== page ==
Another New Year’s Eve
By Patricia Hemingway
It’s funny how New Year’s Eve sneaks up on you when you’re seventy-five. The Christmas decorations are still up and each night the soft glow of the strings of lights lulls you to sleep. Always one week after Christmas Eve, the last night of the year signals that another year will begin in just one day.
Ten or twelve years ago, when I was still only in my mid-sixties, we stayed out dancing until midnight on New Year’s Eve. The “we” were a group of good friends visiting this small town for the first time. The evening’s restaurant had an upstairs that looked out over the hills. It also had a large dance floor and a band with vocalists. What could be better? We ate our fill, the wine was flowing, and we were dolled up. And we all loved each other.
I was sitting out one dance, catching my breath, having a little more wine. An old New Year’s Eve memory came into focus and I wondered, where do memories come from? How do they choose a certain time to come back with such clarity?
It is a long-ago New Year’s Eve, and I am sleeping over at my best friend’s house. Her mother is out on a date and we have the place to ourselves. We have the television on, turned up loud. And we are ecstatically happy at the opportunity to explore our favorite activity: dressing up.
In her mother’s closet are a dozen cocktail dresses with full skirts and horsehair underskirts that make them swirl outward like a night full of stars. We slip out of our pajamas and begin with undergarments. The most dramatic are longline bras: they have a long row of hooks and eyes that run up the back. We have to do up each other, taking turns. The effect is instantaneous. We now have, instead of girlish bodies, small waistlines and smooth hips and—most important—padded breasts that make our shapes fascinating and entirely different .
One of my favorite of her mother’s dresses is the black taffeta with tiny silvery dots all over it. When I dance around the room, the entire atmosphere changes. I am on a terrace overlooking the New York City skyline. In a man’s arms I dance gracefully and he holds me with his hand at the base of my spine so that our every move is perfectly coordinated. The music plays and we whirl and sway and laugh and everything is perfect.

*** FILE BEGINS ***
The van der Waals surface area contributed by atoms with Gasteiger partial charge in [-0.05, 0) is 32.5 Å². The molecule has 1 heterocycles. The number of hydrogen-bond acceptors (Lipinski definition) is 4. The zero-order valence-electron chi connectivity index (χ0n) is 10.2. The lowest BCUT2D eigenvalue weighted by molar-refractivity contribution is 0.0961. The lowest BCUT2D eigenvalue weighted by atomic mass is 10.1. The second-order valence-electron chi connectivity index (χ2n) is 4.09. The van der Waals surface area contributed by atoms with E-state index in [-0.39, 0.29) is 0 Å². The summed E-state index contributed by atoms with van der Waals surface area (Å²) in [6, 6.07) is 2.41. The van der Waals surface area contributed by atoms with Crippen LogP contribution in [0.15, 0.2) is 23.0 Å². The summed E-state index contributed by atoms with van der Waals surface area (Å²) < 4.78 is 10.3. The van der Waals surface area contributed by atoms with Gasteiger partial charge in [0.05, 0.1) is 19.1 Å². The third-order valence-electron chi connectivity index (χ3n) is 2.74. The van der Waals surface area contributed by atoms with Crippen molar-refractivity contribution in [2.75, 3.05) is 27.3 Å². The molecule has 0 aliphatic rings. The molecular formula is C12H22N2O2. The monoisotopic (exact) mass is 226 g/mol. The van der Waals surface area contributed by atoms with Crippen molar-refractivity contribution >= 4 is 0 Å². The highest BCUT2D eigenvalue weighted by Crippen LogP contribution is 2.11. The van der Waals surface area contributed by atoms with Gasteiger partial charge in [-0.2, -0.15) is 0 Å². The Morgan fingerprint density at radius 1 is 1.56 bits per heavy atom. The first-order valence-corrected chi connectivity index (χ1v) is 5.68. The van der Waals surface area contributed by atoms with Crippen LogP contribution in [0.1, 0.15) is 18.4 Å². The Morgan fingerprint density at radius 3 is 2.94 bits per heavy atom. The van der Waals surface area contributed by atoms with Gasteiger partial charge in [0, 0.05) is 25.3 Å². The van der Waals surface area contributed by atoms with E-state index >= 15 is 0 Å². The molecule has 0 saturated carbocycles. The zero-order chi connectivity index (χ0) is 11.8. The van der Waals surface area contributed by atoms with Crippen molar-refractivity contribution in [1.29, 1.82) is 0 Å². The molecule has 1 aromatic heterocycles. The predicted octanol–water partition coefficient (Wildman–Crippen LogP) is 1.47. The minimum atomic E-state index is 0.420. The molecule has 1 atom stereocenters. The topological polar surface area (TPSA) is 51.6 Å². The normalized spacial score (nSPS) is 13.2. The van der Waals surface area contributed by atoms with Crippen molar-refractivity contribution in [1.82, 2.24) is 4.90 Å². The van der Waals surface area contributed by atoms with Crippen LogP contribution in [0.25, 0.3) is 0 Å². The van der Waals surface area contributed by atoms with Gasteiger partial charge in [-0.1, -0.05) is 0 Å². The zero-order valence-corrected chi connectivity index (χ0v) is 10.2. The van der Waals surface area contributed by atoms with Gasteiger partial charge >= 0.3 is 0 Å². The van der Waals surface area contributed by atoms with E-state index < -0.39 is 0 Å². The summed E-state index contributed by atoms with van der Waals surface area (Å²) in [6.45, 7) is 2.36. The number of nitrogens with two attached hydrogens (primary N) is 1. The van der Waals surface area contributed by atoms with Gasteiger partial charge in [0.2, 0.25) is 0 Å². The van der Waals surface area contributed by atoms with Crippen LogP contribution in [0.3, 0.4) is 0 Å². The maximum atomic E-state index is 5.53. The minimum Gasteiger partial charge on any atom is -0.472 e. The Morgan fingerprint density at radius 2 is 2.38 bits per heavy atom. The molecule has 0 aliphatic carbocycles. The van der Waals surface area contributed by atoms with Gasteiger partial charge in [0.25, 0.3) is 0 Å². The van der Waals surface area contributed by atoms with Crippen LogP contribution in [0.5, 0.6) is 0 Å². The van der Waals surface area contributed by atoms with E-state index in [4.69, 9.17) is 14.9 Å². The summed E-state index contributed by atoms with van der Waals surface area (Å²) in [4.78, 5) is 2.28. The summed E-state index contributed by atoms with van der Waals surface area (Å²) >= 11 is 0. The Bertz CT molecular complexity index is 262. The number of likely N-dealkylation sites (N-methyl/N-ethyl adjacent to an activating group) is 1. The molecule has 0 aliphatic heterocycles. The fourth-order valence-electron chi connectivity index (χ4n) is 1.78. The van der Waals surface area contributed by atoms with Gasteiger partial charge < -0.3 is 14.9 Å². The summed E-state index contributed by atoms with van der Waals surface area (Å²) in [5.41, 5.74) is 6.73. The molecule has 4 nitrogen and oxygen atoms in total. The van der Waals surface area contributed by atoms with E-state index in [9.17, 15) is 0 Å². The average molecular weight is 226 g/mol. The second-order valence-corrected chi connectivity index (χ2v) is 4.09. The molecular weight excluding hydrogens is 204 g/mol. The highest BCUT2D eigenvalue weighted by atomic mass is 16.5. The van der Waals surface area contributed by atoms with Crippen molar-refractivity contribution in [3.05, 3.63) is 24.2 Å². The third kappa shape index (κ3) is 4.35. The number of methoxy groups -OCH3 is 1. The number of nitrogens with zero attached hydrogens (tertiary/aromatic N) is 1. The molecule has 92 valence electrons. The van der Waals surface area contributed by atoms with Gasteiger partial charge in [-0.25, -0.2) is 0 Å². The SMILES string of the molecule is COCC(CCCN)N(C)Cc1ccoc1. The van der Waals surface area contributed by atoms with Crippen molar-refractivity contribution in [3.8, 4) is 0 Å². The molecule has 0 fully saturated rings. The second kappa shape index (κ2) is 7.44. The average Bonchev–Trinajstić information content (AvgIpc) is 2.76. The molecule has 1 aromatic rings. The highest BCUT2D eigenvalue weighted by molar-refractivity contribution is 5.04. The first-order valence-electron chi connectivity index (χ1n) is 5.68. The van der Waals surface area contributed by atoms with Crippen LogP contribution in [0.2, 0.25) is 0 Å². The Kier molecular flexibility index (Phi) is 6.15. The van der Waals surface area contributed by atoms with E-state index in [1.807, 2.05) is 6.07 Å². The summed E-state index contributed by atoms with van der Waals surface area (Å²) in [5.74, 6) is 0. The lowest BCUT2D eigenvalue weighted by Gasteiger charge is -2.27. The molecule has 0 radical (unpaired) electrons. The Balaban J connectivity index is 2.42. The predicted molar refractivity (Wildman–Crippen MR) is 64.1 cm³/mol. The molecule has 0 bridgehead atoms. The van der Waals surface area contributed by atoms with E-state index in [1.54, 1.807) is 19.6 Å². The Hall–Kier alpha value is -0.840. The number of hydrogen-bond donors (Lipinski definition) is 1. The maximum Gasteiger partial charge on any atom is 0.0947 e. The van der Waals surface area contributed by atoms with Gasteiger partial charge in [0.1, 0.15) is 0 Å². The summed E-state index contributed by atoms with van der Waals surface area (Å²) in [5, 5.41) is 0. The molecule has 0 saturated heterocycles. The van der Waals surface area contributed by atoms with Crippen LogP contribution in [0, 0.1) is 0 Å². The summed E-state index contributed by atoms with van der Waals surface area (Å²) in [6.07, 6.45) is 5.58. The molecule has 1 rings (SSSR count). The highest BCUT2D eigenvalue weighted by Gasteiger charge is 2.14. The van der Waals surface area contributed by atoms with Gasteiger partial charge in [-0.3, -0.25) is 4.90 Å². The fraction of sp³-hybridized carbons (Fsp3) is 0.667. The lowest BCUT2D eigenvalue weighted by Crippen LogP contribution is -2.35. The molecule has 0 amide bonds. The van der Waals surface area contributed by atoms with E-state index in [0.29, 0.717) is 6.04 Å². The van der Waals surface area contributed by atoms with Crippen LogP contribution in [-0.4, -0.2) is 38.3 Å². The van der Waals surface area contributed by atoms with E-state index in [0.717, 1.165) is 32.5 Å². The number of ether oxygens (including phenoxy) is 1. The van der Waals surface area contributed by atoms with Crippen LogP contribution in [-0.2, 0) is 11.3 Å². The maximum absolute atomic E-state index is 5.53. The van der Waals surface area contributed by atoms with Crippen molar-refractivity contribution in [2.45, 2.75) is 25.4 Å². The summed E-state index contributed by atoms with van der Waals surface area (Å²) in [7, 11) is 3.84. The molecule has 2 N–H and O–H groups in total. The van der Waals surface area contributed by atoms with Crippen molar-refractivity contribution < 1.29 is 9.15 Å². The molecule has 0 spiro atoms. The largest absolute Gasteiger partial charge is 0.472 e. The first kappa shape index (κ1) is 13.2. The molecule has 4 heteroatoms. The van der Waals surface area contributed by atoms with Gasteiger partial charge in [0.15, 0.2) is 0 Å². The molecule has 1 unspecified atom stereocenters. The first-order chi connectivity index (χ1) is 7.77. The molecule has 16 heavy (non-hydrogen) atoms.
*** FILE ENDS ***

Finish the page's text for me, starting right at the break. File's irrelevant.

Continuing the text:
My friends returned to our table and so did all the other happy revelers. The band announced they were taking a short break. The tables were pushed so close together that we had become one large group, all smiling at each other. Everyone was a little winded from the continuous song after song the vocalists sang. Our dinner plates had been cleared away and the tiramisu was being served with more champagne. What a happy night.
“Hey, look out the window,” someone shouted. We got up and crowded onto the small balcony. Close enough to be touched, or so it seemed, was a multi-tiered structure. On each level fireworks had been carefully attached, so that as the swirling began, one layer caught fire, and then another. Once it got going there was no stopping it. Like happiness itself it was contagious. Whoever thought I would be standing here with life ablaze all around me?
In the street below were bonfires. All the kids ran around acting crazy, playing tag, blowing small horns that bleeped as they stretched out and then curled up again. They shook small metal tins that rattled, and the fire leaped up and more wood was added by their families and the kids laughed so that we could hear them from up above. I thought of my best friend and me, creating our own fun in a small house, and I knew what these kids were feeling. I had felt it too. That expansive freedom that comes from moving your body over and over until it doesn’t know where it ends and the rest of the world begins. It creates its own fantastic swirling and whirling and normal reality no longer exists. Yes, I knew about that.
There are some moments in life that are like pivots around which your existence turns. I read that somewhere and it has been true all these many years. For now, I yawn and enjoy the soft glow all around me. I may make it until midnight or not. I’m happy tonight.
For more information about Lake Chapala visit: www.chapala.com